In tandem with Asia's ever-growing levels of wine consumption, the last two decades have seen a surge of interest in wine production, with entrepreneurs and hobbyists staking out their choices of terroir in the unlikeliest of locations, from sweltering river deltas to forested uplands. Granted, none are ready yet to challenge the supremacy of Old or New World vintnersbut wasn't Australian wine widely mocked a mere 30 years ago? Here are three names to watch:
INDONESIA: When Hatten Wines (www.hattenwines.com) started production at Sanur, Bali with Alphonse Lavelle grapes in 1994, experts scoffed, claiming that the table variety was unsuitable for winemaking. They were wrong. Hatten's Rosé is medium dry, fresh and pleasantly fruity. Winemaker Vincent Desplat also produces an award-winning, semi-sweet wine, Pino de Bali.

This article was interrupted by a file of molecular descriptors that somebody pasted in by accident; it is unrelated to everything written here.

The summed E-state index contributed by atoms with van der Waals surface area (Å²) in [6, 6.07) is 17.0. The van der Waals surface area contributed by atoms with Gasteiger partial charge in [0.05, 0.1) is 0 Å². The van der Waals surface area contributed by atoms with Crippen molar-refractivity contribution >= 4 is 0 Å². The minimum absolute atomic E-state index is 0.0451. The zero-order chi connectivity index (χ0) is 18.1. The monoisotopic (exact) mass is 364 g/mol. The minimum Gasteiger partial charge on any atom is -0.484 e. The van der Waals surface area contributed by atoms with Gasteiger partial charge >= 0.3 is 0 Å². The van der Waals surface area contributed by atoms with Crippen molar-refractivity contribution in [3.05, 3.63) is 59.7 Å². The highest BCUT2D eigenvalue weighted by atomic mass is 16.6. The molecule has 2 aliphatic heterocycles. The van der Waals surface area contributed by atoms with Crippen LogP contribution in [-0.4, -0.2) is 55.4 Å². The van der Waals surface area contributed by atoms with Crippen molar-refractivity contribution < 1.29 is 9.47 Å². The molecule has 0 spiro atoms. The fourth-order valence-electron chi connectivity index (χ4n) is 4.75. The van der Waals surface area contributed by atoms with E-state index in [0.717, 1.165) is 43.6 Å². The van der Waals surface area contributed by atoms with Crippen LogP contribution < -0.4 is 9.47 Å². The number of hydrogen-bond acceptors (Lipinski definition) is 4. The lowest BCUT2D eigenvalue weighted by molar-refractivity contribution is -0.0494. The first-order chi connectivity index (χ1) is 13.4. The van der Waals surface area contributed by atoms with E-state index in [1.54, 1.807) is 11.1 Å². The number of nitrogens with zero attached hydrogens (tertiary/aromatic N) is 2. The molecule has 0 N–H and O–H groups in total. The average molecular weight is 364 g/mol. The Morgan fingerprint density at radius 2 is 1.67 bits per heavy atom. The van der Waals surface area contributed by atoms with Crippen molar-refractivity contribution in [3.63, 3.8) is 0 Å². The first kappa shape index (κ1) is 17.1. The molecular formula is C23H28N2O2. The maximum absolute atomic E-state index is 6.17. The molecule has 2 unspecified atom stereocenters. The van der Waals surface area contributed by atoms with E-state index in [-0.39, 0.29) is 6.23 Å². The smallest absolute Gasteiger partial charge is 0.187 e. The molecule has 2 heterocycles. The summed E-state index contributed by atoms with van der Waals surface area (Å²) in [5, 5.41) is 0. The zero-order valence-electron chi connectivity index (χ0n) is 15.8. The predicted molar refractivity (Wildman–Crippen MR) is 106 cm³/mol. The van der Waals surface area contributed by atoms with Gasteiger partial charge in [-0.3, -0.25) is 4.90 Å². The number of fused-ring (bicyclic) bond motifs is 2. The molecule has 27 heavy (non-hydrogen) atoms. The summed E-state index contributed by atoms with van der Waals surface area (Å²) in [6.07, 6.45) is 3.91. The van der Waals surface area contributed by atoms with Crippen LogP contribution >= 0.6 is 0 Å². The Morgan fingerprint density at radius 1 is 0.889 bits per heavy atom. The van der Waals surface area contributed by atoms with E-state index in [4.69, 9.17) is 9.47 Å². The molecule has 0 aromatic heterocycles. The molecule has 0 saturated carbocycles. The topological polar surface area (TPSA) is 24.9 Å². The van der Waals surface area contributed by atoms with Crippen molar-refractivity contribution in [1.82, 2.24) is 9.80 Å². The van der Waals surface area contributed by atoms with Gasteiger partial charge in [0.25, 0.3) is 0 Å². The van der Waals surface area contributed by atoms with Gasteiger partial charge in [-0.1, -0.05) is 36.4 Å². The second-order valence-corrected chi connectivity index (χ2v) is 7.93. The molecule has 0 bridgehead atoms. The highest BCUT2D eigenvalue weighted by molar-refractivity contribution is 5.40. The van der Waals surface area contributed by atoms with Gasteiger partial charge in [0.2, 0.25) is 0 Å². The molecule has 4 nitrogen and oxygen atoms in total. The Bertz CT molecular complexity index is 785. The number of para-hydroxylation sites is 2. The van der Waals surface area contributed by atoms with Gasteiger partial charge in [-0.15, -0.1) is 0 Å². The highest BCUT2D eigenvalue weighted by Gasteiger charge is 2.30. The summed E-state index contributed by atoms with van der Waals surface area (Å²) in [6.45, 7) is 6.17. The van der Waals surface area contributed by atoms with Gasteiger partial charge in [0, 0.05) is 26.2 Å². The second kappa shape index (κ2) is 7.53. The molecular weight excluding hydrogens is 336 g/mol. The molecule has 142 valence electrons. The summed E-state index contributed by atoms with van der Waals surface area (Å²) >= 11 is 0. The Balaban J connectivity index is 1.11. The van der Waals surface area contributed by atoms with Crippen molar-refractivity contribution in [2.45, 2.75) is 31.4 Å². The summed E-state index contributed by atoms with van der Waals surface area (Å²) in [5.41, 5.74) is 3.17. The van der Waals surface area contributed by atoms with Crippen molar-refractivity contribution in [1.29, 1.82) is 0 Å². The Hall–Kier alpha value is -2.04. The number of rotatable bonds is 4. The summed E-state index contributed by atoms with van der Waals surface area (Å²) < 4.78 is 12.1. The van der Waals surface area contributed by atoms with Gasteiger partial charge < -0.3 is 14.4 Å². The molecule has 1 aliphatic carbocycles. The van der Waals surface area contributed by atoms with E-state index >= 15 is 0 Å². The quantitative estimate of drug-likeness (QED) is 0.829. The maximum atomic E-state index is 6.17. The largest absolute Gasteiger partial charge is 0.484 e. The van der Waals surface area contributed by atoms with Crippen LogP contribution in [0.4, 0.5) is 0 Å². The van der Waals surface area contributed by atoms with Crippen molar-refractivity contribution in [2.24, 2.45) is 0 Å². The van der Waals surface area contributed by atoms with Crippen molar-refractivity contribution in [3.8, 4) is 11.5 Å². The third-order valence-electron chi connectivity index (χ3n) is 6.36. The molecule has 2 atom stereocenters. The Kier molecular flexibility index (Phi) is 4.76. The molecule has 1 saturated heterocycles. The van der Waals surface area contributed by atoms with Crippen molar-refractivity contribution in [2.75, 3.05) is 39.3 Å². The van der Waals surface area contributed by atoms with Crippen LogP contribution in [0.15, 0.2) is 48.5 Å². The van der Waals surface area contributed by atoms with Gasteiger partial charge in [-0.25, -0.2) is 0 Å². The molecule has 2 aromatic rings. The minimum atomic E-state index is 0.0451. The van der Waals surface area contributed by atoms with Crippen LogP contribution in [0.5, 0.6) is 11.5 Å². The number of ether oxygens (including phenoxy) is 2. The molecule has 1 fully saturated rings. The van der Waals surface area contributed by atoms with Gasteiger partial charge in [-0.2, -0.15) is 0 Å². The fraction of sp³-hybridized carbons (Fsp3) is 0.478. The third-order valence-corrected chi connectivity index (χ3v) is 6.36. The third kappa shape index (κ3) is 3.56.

THAILAND: Siam Winery (www.siamwinery.com) began life producing blended wine-juice coolers, but lifted its game in recent years with the help of French winemaker Laurent Metge-Toppin. Siam's Chatemp label took a bronze medal at the International Wine & Spirits competition in 2001.
JAPAN: With Asia's most developed winemaking industry, Japan has some 230 producers. Katsunuma is perhaps the best known. Its award-winning Château Mercian label (www.chateaumercian.com) comprises wines made from Japanese and European grapes.